Welcome to the HST 300 - The Twenties Library Guide. The best way to navigate through through this site is by using the tabs at the top of each page. Let me give a brief explanation as to how each section is organized and what it contains. Let's start with:
Article Databases This section primarily consists of databases that index and in some cases provide full text access to the historical literature or to resources that will aid in research. With few exceptions, these databases are accessible off-campus only to the current ASU community (students, faculty and staff). The sub-tabs under this heading are more specific subject areas or categories of materials. Current sub-tabs include: General (Reference and Retrospective); Newspapers; North American History; and World History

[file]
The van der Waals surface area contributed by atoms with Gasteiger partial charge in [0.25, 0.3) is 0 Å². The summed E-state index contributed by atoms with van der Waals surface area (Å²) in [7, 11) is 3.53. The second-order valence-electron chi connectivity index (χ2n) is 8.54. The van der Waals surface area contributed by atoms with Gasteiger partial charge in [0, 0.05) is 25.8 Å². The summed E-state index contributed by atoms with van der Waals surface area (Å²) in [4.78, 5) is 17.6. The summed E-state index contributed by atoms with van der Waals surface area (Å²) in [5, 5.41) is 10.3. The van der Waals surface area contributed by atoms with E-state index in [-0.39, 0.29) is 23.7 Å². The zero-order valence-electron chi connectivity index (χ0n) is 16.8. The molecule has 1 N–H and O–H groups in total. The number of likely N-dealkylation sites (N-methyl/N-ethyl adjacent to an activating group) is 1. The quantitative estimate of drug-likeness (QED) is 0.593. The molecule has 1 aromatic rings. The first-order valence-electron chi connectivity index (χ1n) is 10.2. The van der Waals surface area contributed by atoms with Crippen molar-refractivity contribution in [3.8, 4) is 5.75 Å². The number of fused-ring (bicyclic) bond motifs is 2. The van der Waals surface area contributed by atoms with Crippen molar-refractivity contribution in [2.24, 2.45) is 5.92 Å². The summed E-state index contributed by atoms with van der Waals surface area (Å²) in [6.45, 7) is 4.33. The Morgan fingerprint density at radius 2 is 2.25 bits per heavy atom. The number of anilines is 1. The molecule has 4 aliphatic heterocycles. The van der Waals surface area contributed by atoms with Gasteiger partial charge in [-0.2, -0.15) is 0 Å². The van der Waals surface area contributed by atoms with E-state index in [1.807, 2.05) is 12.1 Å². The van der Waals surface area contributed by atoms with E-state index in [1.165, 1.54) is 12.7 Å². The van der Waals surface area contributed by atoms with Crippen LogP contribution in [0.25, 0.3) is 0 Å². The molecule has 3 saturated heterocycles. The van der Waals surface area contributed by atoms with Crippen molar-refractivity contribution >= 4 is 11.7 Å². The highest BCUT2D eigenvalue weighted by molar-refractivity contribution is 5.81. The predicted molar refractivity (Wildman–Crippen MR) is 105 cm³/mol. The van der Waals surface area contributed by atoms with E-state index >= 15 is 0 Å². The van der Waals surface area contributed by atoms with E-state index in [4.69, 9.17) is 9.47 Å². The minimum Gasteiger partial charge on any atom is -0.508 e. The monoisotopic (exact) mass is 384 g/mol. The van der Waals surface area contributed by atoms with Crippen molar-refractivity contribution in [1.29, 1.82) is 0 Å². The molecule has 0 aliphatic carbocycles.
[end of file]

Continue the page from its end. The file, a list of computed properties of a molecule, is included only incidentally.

Citing Sources Collected here are several links for sites relating to citation manual sources and to RefWorks.
Primary Sources Through the Internet, it is now possible to gain access to a huge wealth of primary source material that in the past would have been available only through visiting libraries and archives. The Primary Sources page is divided into two main categories: resources available through ASU Library and sites freely available on the Internet.
Print Reference Sources Some books that might be helpful in researching the topics in this course.
Web Resources The websites on this page are all available on the Internet and do not necessarily fit into any of the other categories. Included here are e-book sites, and general history aggregator sites.
Ed Oetting is the ASU History librarian in Tempe who is available to assist students with their research needs through the Libraries' dedicated subject liaison program.
Search here for books, music, videos and journal titles:
Find most ASU Library's books, articles from newspapers, journals, magazines and more – with just one search!